There was no exception at this year’s Annika Invitational.
What was the exception was the kind of theater that unfolded over three days at Reunion Resort in Orlando, Fla. While drama is mostly overplayed and underappreciated, the production at the Annika Invitational was something worth celebrating.
2011 marked the third year of the Annika Invitational, and the champions from the first two runs of the tournament – Simin Feng and Victoria Tanco – both returned, finishing T-61 and T-14, respectively.
Céline Boutier of Montrouge, France, held on to her second-round lead to capture her first victory on American soil, firing a three-day total of 3 under.
Kendall Prince, 17, of Lake Oswego, Ore., was lucky to make an appearance. Not because her game is lacking – she finished in solo fifth – but because a health condition questioned whether she would ever play golf again.
Prince spent the entire month of September 2010 in bed, recovering from liver problems. Her condition weakened her strength and her outlook of continuing to play the game she loves. Fortunately, she recovered and says she is well again and apparently well on her way to a successful 2011 in golf.
Jaye Marie Green from Boca Raton, Fla., a verbal commit to the University of Florida, finished T-10 after shooting 4 over across three days. Green nearly gave up on the game last summer, but had a renewed passion for golf after she won the AJGA’s Polo Golf Junior Classic in November then followed it with a win at the Sally in January.
The field’s youth was highlighted by two 12-year-olds: Hannah O’Sullivan of Cupertino, Calif. and Allisen Corpuz of Honolulu. O’Sullivan won the Stockton Sports Commission Junior Open in August, which was the first AJGA event in which she played. In her first season with the AJGA, Corpuz played in six events, and finished in the top-5 four times, including a win at the AJGA Junior at Quad Cities. She also advanced to the Round of 16 at Polo. Corpuz finished T-26 at the Annika Invitational and O’Sullivan finished 65th.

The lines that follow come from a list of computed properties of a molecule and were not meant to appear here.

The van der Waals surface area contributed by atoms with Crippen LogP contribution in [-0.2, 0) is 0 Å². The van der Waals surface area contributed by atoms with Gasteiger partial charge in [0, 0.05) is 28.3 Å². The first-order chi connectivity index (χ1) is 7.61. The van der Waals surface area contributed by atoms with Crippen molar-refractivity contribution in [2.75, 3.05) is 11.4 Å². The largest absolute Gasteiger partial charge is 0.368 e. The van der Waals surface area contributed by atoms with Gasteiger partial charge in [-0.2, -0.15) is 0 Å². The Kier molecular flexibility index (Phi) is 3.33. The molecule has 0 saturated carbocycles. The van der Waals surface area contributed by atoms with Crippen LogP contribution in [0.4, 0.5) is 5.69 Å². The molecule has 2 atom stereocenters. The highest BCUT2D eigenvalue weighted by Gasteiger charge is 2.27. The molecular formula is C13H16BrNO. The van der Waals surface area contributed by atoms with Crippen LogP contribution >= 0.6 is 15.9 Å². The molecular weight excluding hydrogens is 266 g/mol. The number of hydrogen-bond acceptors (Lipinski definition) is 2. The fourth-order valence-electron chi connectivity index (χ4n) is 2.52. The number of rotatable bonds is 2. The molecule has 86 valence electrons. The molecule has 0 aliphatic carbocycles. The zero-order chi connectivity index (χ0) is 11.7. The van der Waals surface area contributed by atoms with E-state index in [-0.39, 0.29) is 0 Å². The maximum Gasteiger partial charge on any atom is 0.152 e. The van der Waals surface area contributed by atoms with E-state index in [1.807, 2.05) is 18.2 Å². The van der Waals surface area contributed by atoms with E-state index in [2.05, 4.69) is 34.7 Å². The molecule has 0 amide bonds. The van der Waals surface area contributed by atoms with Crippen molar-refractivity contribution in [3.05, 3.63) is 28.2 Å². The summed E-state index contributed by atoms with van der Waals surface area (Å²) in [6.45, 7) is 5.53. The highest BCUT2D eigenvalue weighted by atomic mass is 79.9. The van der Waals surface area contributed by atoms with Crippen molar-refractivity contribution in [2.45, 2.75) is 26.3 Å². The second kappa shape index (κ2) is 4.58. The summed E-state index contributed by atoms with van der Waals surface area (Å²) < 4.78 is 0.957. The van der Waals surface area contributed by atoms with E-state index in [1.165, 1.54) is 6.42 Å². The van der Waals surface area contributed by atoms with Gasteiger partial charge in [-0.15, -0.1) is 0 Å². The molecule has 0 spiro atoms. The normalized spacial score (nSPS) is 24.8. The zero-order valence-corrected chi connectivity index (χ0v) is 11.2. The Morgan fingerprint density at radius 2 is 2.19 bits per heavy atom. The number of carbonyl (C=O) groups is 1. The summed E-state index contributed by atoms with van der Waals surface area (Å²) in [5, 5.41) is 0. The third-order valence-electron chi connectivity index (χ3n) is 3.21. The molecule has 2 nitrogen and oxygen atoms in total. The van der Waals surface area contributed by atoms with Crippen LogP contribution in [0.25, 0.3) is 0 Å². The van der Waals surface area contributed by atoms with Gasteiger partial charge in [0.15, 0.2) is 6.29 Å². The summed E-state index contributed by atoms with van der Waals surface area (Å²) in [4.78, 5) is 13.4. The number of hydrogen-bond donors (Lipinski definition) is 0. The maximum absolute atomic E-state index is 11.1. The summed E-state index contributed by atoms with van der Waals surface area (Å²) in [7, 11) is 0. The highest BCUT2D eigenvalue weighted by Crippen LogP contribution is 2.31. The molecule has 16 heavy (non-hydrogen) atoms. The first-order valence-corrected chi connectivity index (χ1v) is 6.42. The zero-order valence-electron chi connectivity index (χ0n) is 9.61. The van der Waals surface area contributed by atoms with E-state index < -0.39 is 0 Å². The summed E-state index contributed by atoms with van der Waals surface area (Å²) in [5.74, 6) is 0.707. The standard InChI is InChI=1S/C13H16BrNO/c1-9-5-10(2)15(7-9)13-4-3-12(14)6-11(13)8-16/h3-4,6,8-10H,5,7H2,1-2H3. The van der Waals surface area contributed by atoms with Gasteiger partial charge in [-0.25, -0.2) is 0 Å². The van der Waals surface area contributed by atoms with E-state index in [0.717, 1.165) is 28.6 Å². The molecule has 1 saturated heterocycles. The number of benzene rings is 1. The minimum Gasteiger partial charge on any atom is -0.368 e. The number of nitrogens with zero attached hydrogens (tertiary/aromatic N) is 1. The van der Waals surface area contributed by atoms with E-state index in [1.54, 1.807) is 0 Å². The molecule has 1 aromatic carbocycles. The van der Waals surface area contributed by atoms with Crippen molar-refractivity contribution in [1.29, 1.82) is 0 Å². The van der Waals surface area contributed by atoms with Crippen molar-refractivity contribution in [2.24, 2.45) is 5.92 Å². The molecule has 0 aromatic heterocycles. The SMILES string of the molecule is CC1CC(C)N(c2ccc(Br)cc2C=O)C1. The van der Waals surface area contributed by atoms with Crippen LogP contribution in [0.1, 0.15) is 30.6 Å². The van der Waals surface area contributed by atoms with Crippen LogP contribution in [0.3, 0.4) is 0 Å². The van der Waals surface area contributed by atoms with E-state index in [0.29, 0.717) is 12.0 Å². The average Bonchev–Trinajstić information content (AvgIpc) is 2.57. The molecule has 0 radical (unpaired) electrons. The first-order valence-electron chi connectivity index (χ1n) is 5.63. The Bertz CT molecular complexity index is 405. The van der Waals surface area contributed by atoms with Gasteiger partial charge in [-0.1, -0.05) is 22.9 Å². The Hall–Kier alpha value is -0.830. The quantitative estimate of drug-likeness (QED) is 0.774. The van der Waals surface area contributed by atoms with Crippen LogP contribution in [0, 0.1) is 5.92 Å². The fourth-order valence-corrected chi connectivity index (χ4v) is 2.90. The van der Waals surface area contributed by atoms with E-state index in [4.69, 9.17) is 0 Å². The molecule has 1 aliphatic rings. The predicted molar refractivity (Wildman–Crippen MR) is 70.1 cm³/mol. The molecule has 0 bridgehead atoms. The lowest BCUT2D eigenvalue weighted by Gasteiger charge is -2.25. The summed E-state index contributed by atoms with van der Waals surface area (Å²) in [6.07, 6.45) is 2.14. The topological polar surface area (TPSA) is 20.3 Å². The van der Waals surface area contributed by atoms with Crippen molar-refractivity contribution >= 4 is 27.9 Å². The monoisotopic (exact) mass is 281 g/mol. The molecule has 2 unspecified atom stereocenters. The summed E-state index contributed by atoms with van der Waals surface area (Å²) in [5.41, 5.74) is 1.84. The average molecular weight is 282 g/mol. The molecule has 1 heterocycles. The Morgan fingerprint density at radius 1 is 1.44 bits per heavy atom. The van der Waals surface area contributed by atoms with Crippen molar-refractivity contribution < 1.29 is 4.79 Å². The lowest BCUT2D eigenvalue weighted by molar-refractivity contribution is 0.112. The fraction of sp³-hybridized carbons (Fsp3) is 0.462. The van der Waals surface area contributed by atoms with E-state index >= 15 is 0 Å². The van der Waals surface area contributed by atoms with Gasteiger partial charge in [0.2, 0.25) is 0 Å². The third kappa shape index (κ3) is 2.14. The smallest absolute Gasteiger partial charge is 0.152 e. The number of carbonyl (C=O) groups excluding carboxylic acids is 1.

Seven of the top 10 girls in the Polo Golf Rankings teed it up. Forty players in the field have won an AJGA event.
The Annika Invitational served as Sorenstam’s first appearance as the AJGA National Chair. Sorenstam not only has her name on the event, she is intricately woven into the tournament’s very workings. Her efforts do not go unnoticed.
“It’s one of the best events in [girls junior] golf. It’s one thing to put your name on it, but to be out here is something extra. Now we see why it’s so great. To be here and be involved is pretty special,” Auburn's women’s assistant coach Ryan Cabbage said.
Cabbage wasn’t the only coach on-site, scouting the up-and-coming talent. Twenty college coaches as far west as Texas and north as Massachusetts gathered to watch the walks of the game’s future stars. The coaches, while restricted by the NCAA to reveal which players they were scouting, had no reservations to speak to the caliber of the event.
“[The Annika Invitational] is one of the most elite fields in junior girl’s golf. They really do a good job of bringing in international players as well, which has a lot to do with Annika [Sorenstam’s] influence,” head coach of the Florida women’s team Jan Dowling said.
In its inaugural year in 2009, the event was voted “Newcomer of the Year.” It is an invitation-only event featuring top junior players from around the world. The Annika Invitational will officially be an AJGA mainstay through 2014 and it’s not difficult to see why – it brings the game’s leading ladies together to make waves on the big stage.